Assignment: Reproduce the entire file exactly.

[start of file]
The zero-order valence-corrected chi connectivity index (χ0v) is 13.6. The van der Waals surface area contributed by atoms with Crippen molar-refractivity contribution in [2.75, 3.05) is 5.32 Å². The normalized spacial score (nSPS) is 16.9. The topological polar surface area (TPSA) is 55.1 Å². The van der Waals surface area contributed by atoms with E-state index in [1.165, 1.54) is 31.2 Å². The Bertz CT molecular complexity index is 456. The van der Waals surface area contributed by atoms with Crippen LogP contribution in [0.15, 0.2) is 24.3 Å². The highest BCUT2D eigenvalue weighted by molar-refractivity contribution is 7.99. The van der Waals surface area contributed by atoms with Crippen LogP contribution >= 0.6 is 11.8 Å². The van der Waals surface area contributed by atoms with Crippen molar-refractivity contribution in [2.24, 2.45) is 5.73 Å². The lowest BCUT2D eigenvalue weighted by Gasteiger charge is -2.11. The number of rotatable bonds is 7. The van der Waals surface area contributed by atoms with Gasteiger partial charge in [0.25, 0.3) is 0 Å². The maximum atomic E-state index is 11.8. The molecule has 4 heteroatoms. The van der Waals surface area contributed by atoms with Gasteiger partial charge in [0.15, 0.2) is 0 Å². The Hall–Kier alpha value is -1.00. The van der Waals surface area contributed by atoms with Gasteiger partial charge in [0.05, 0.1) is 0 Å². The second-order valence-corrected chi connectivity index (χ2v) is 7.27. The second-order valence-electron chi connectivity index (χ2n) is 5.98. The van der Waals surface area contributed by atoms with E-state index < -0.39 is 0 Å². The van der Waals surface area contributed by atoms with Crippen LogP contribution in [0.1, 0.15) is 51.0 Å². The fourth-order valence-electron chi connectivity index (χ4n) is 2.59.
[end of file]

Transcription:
The zero-order valence-corrected chi connectivity index (χ0v) is 13.6. The van der Waals surface area contributed by atoms with Crippen molar-refractivity contribution in [2.75, 3.05) is 5.32 Å². The normalized spacial score (nSPS) is 16.9. The topological polar surface area (TPSA) is 55.1 Å². The van der Waals surface area contributed by atoms with E-state index in [1.165, 1.54) is 31.2 Å². The Bertz CT molecular complexity index is 456. The van der Waals surface area contributed by atoms with Crippen LogP contribution in [0.15, 0.2) is 24.3 Å². The highest BCUT2D eigenvalue weighted by molar-refractivity contribution is 7.99. The van der Waals surface area contributed by atoms with Crippen LogP contribution >= 0.6 is 11.8 Å². The van der Waals surface area contributed by atoms with Crippen molar-refractivity contribution in [2.24, 2.45) is 5.73 Å². The lowest BCUT2D eigenvalue weighted by Gasteiger charge is -2.11. The number of rotatable bonds is 7. The van der Waals surface area contributed by atoms with Gasteiger partial charge in [0.25, 0.3) is 0 Å². The maximum atomic E-state index is 11.8. The molecule has 4 heteroatoms. The van der Waals surface area contributed by atoms with Gasteiger partial charge in [0.15, 0.2) is 0 Å². The Hall–Kier alpha value is -1.00. The van der Waals surface area contributed by atoms with Gasteiger partial charge in [0.05, 0.1) is 0 Å². The second-order valence-corrected chi connectivity index (χ2v) is 7.27. The second-order valence-electron chi connectivity index (χ2n) is 5.98. The van der Waals surface area contributed by atoms with E-state index < -0.39 is 0 Å². The van der Waals surface area contributed by atoms with Crippen LogP contribution in [0.1, 0.15) is 51.0 Å². The fourth-order valence-electron chi connectivity index (χ4n) is 2.59.